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On the River


Steamboat Races

Collected and transcribed by Georgeann McClure

 July 1930

Unknown paper


 Cincinnati the stern wheeler “TomGreen” Cincinnati owned packet, late Saturday won the twenty-one mile Ohio river packet race from the “Betsy Ann”  of Pittsburg by at least three quarters of a mile.

  The Betsy Ann was not in sight of Coney Island, the finishing point, at the time the Tom Green crossed the finish Line.

  The Tom Green’s whistles blew continuously during the last quarter of a mile celebrating its victory.



From the Burlington Saturday Evening Post,

                                                                                               C. M. Berkley


April 19, 1924

 Transcribed by Georgeann McClure

   In the year 1888, when there was much rivalry between the Anchor Line boats as to which was the faster, the City of Monroe (on which boat the writer was chief purser) and the City of Cairo had been testing their speed between Natchez and ‘Vicksburg.  The City of Monroe beat the City of Cairo’s time and the rustabouts immediately improvised a characteristic song, the first verse of which was:



The City of Cairo is a pretty big gun,

But lemme tell you what the Monroe done,

She left Natchez at half past one,

And rolled into Vicksburg at the setting sun.


The Davenport Gazette

April 17, 1884


River News

 An exciting Race Between the Moline and the Eclipse

    When the steamer Moline a few evenings ago, passed the steamer eclipse which was slowly laboring up the river with a heavy tow, the crew little thought that before the rising of the morning’s sun they could not be sighted from the latter’s deck; but such is the instability of all things earthly.  The various claims of the officers of each craft had made this race a necessity, by the bright fires on many a cold winter’s evening in that snug haven of the little republic, the assembled captains, pilots and engineers had told what each had done and what each could do, and now the time had come in which one must suffer an inglorious defeat.  At 10:30 p. m. when the Moline was a mile in advance, the Moline was a mile in advance, the Eclipse landed her tow rounded to, and started in hot pursuit of her rival and began one of those closely contested races so exciting to all good river men.  The Moline ran along the shore to take advantage of the eddies and slack water, but the eclipse held in the channel, and at the end of four hours and thirty minutes was closely under the stern of the Moline.  The later send back a fire raft to the Eclipse, which among steamboat men, is a taunt that more of that article is needed on board the purposing craft, but their folly was soon made manifest by the fact that in less than a half an hour the Eclipse stood off abeam for five miles.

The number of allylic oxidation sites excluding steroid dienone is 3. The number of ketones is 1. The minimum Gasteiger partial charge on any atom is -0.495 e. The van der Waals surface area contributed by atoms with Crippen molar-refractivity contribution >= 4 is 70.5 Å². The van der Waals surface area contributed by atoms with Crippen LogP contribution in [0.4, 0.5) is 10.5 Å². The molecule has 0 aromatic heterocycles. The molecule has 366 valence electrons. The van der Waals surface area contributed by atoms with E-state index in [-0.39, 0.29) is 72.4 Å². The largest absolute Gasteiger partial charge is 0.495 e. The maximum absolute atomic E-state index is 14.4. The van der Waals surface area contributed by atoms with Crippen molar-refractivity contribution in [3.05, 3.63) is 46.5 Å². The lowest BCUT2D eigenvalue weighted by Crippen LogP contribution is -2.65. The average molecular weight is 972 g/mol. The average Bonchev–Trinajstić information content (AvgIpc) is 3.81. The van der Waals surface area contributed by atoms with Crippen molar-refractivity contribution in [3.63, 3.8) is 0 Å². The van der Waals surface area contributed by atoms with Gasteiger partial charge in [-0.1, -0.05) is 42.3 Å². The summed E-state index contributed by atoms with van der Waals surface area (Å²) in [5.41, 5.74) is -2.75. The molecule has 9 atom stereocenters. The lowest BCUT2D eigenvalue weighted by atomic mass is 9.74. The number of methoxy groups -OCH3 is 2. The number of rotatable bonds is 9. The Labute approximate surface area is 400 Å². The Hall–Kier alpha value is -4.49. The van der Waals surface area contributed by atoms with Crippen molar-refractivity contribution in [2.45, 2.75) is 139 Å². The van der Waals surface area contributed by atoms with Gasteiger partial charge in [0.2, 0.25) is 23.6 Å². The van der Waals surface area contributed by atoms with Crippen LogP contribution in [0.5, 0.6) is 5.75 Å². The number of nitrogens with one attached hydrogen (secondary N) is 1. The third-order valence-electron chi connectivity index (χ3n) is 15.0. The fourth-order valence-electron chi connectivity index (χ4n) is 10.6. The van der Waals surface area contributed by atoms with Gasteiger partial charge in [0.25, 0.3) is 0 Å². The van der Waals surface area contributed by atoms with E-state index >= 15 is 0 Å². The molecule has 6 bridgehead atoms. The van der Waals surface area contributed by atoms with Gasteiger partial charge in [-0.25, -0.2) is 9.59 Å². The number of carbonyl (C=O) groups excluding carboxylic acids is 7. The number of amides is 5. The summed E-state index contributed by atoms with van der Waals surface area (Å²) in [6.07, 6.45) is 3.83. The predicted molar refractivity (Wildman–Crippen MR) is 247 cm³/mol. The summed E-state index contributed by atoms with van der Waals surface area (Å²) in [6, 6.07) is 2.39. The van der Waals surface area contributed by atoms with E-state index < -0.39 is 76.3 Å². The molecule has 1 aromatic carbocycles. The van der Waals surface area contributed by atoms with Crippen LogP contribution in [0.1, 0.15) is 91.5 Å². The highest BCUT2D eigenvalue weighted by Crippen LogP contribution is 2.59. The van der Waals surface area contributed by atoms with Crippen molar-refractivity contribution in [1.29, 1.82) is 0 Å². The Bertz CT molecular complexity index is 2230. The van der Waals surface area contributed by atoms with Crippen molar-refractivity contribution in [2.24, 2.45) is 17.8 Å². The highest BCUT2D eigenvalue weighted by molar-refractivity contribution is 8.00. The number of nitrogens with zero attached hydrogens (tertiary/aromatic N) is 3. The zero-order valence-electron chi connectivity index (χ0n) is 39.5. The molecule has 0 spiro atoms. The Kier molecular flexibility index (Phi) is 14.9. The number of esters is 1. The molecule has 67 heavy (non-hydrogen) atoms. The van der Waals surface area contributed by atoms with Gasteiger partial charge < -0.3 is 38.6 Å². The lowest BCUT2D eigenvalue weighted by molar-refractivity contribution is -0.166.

Amidst the yells of the crew, the “whistling of the black birds in the chimneys “ and the weird war hoop of an Indian on board the Moline, the two boats ran abreast.  Each resorted to every artifice, took advantage of every stratagem by which she could gain a foot, until on straightening up for a crossing the Eclipse dexterously gained the lead and her opponent never again recovered the lost ground.

  The much needed fire rafts were then returned to the distressed vessel but without avail.  The Moline fell a stern at 2:30 p. m. and at 3 o’clock she was a dozen boat’s lengths behind and at day light could not be sighted.  From 2:30 a. m. until the watches changed at 6:30 the Eclipse made fifty miles and she made the run from Dubuque to La Crosse, a distance of one hundred and forty miles in thirteen hours and fifteen minutes.  Upon the whole a better contested and fairer race could not be expected.  Each was heavily loaded with fuel for the trip, well trimmed and in good running order having left the boat yards a week before, having been thoroughly overhauled during the winter.  It was in good river during a good stage of water, and neither can claim any unfairness on the part of the other, and each genial skipper should submit to the result.                                                             


Collected and Transcribed by

Georgeann McClure


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